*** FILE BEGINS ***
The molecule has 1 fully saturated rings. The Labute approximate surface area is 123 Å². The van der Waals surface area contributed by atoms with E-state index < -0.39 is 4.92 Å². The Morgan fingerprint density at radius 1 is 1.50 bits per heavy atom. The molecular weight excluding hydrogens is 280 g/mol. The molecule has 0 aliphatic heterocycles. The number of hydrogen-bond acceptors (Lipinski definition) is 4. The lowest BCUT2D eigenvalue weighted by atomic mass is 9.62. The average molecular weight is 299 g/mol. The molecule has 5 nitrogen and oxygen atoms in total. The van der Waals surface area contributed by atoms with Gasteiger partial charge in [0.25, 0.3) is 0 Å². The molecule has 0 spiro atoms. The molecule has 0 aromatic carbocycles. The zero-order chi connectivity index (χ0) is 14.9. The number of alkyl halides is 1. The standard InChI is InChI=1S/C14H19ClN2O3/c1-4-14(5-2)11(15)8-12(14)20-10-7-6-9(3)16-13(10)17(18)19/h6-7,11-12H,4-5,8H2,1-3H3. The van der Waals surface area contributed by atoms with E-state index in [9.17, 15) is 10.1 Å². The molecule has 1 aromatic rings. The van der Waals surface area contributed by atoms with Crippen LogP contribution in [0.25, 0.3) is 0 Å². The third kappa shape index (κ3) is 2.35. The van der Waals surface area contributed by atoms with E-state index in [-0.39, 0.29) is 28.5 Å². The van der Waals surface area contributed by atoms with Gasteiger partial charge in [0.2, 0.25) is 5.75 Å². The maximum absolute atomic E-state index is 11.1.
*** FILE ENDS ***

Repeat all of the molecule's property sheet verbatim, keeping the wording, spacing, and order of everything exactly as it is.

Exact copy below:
The molecule has 1 fully saturated rings. The Labute approximate surface area is 123 Å². The van der Waals surface area contributed by atoms with E-state index < -0.39 is 4.92 Å². The Morgan fingerprint density at radius 1 is 1.50 bits per heavy atom. The molecular weight excluding hydrogens is 280 g/mol. The molecule has 0 aliphatic heterocycles. The number of hydrogen-bond acceptors (Lipinski definition) is 4. The lowest BCUT2D eigenvalue weighted by atomic mass is 9.62. The average molecular weight is 299 g/mol. The molecule has 5 nitrogen and oxygen atoms in total. The van der Waals surface area contributed by atoms with Gasteiger partial charge in [0.25, 0.3) is 0 Å². The molecule has 0 spiro atoms. The molecule has 0 aromatic carbocycles. The zero-order chi connectivity index (χ0) is 14.9. The number of alkyl halides is 1. The standard InChI is InChI=1S/C14H19ClN2O3/c1-4-14(5-2)11(15)8-12(14)20-10-7-6-9(3)16-13(10)17(18)19/h6-7,11-12H,4-5,8H2,1-3H3. The van der Waals surface area contributed by atoms with E-state index in [9.17, 15) is 10.1 Å². The molecule has 1 aromatic rings. The van der Waals surface area contributed by atoms with Crippen LogP contribution in [0.25, 0.3) is 0 Å². The third kappa shape index (κ3) is 2.35. The van der Waals surface area contributed by atoms with E-state index in [-0.39, 0.29) is 28.5 Å². The van der Waals surface area contributed by atoms with Gasteiger partial charge in [0.2, 0.25) is 5.75 Å². The maximum absolute atomic E-state index is 11.1.